1941 Bangkok travel film shows how city has changed yet still stayed the same
Anyone who has spent a lot of time in Bangkok, Thailand knows how quickly the city changes. From a relatively undeveloped town in the 1940s, 50s and 60s, Bangkok has grown into one of the world’s most modern, most international and largest cities in just the last 20 to 30 years.
You do not realize how much has changed, though, as well as how much has not, until you watch a 1941 Bangkok travel film released by a company called Travelcade and narrated by an American radio announcer Milton Cross.
Called ‘Siam‘ and filmed just before the Japanese invasion of Thailand in December, 1941 and before the young king His Majesty Ananda Mahidol was killed in 1946, the film shows a traditional Thai Bangkok full of ancient temples, river and canal boats, floating markets and food stalls and, of course, the city’s extravagant and incredibly beautiful Grand Palace.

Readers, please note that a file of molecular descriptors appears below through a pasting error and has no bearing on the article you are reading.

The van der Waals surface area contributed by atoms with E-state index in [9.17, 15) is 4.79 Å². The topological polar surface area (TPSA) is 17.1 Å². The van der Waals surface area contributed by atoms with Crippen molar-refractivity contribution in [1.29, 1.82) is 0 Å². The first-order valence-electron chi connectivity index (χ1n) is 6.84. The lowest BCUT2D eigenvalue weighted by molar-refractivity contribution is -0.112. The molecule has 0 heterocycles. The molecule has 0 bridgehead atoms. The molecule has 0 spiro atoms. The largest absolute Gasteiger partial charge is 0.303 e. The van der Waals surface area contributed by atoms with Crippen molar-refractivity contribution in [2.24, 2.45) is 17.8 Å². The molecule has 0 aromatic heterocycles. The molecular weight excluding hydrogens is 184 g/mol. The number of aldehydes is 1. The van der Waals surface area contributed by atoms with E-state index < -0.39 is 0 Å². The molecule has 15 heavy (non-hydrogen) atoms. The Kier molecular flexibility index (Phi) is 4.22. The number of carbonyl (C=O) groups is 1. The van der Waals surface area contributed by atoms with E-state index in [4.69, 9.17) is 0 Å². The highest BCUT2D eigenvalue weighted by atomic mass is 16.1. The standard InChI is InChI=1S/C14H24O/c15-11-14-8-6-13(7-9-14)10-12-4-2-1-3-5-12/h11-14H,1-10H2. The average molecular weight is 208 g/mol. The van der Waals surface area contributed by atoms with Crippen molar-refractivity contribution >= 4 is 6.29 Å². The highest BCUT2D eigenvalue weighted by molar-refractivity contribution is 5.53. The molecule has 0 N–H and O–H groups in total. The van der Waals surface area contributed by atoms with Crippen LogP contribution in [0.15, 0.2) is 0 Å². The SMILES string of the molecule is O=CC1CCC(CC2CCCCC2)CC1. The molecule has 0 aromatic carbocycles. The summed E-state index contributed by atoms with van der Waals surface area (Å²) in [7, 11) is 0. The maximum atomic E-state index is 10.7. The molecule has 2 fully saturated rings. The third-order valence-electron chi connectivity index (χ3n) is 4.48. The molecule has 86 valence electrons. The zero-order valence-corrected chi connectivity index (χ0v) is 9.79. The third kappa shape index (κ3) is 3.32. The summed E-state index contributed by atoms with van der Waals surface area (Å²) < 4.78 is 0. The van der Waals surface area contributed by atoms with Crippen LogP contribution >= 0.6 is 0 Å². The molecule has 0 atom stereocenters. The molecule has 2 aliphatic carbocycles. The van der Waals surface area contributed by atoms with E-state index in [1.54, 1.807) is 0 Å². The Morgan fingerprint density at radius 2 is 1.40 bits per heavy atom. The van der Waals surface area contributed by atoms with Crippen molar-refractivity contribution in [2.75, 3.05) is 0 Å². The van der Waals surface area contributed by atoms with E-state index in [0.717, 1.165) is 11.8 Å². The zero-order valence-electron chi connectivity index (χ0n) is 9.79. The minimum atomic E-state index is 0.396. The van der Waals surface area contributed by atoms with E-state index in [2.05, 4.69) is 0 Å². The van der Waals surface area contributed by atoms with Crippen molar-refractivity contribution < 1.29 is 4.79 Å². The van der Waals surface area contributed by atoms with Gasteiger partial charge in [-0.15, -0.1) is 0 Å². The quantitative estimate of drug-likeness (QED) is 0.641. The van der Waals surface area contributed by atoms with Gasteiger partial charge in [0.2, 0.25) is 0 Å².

Not much different from today really, for all Bangkok’s mega shopping malls and enormous skyscrapers.
The film also showcases the city’s 1941 university rowing regatta on the Chao Praya River, traditional Thai dancers and, of course, several of the Thai beauties the likes of which are still celebrated today.
Watch the 1941 Bangkok travel film below. It’s a lovely look into early 1940s Bangkok and a nice reminder that, while things do change, they often also stay the same.